Who is Really Redistributing Our Wealth?

by Jeanette M. Rishell
(Manassas Park, Virginia )

Efforts by Wisconsin Governor Scott Walker and others to take away rights from American workers is part of a larger ongoing effort by the far right to funnel wealth upwards and away from working people across the country. We see taxes cut for the wealthiest Americans, while jobs and benefits for working people are reduced or cut.

This began decades ago. In the late 1970s the richest 1 percent of the country took in less than 9 percent of the nation's total income. In subsequent years income became concentrated in fewer and fewer hands. By 2007, the richest 1 percent took in 23.5 percent of total national income.

We have not seen this type of income disparity since immediately before the great depression. The share of total income going to the richest 1 percent of Americans peaked in both 1928 and in 2007, at over 23 percent. Worker's wages have pretty much flat-lined in comparison to the wealthiest few.

So when you look at our tax structure and where the money has gone, it is no surprise that we are underfunding our core services. The next time someone tells you that we have to make huge cuts because the money just isn't there; tell them the funding IS there, but it's just been vacuumed upwards to the stratospheric 1% of our society and out of reach of the majority of citizens.

The right wing has always accused Democrats and Progressives of wanting to "redistribute the wealth", but if you look at the facts, those in the right wing and the promoters of extreme free market ideology are themselves the ones who are redistributing the wealth and they have been doing it in a massive way.

Accompanying this income disparity has been a power shift. As wealth concentrated in fewer hands, politics has become what it was in the 1920s when people with great economic power had a larger influence in making the rules and regulations that shape economic policy. At a disadvantage are individual workers, unions, small businesses, and the smaller trade and professional organizations; all these are the backbone of our nation.

The super wealthy and the large trans-national corporations really do not care if any individual or small business "makes it" or falls by the wayside. And last on their agenda is strengthening the institutions that provide a stable society which is what enables them to maintain their wealth.

How much is enough for the wealthy? Many of us have read a children's book about giving a mouse a cookie and then the mouse wanting a glass of milk. Well, somewhere there's a select group of mice who want the whole cookie factory and majority ownership in all dairy farms to go with it. So the challenges we face are not just economic, but also contain a very large moral dimension.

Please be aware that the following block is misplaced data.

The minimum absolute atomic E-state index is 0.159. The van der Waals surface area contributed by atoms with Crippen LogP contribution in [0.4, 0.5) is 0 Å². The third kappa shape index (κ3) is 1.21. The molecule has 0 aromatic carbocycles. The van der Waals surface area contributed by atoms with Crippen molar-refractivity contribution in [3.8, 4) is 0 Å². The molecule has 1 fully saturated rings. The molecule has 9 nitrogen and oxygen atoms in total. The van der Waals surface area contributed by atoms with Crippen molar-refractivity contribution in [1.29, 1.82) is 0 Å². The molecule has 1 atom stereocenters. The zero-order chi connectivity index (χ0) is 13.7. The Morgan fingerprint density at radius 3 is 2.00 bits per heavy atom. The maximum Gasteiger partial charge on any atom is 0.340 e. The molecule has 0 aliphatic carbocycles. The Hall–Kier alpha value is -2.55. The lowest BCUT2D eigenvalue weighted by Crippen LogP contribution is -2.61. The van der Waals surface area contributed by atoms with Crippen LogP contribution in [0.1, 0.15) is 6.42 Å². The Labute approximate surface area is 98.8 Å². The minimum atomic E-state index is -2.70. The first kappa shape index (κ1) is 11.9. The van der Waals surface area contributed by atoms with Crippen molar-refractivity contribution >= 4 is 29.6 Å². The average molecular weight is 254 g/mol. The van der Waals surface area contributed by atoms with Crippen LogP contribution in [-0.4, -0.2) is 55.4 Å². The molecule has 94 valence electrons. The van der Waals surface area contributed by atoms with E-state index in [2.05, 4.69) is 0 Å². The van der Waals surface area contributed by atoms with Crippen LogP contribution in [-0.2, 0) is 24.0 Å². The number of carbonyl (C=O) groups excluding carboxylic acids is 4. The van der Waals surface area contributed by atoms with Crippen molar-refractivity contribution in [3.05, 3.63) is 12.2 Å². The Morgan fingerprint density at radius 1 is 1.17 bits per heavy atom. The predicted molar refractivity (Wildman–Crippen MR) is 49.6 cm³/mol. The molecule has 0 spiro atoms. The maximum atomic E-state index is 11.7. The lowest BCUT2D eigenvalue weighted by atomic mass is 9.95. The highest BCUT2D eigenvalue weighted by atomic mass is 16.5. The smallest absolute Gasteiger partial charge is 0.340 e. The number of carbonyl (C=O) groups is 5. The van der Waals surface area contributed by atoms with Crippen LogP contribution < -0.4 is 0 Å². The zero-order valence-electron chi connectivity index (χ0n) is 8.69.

We have seen workers bring their families out to rally for fairness, only to be called thugs. We have seen workers in Wisconsin agree to the governor's fiscal requests, and yet that was still not enough for him. The politically clever are trying to divide us yet again. This time the difference they are exploiting is between public workers and private workers. If they succeed in punishing the public sector, then their focus will turn to the private sector.

We should have great pride in the folks who have rallied in Wisconsin. They are trying to hold the line against the assault on the middle class and working people all over the country.

So the next time you hear of a rally, listen closely.

Is it a rally that tolerates corporations engaging in offshore tax abuse that drains billions from the US Treasury – making it impossible to use that revenue on infrastructure, core services, and greater lending to small businesses which create the majority of all jobs in the United States?

Is it a rally that condones the Wall Street greed that makes pension funds poorer and decreases the value of homes which for the most part are the net worth of individuals?

Is it a rally that promotes industry deregulation that makes us uncertain whether or not the peanut butter and eggs we consume are tainted, the cars we drive are safe or the ground water we drink is contaminated?

Listen closely! And then support the people who do rally for a voice in their future and for economic, social and environmental justice. Support the people who rally for the "general welfare" in a way that counteracts the winner-take-all, profit-grabbing environment that flows from short term thinking, which in the end has only ever made the rich even richer and the poor even poorer.


Here's some related articles on this site:

Christians and Economic Justice

Sin vs Righteousness in the Social and Political Spheres

What Should a Christian Church be Like?

Reason for the Decline of Liberal Churches

Prince William County Emergent Church

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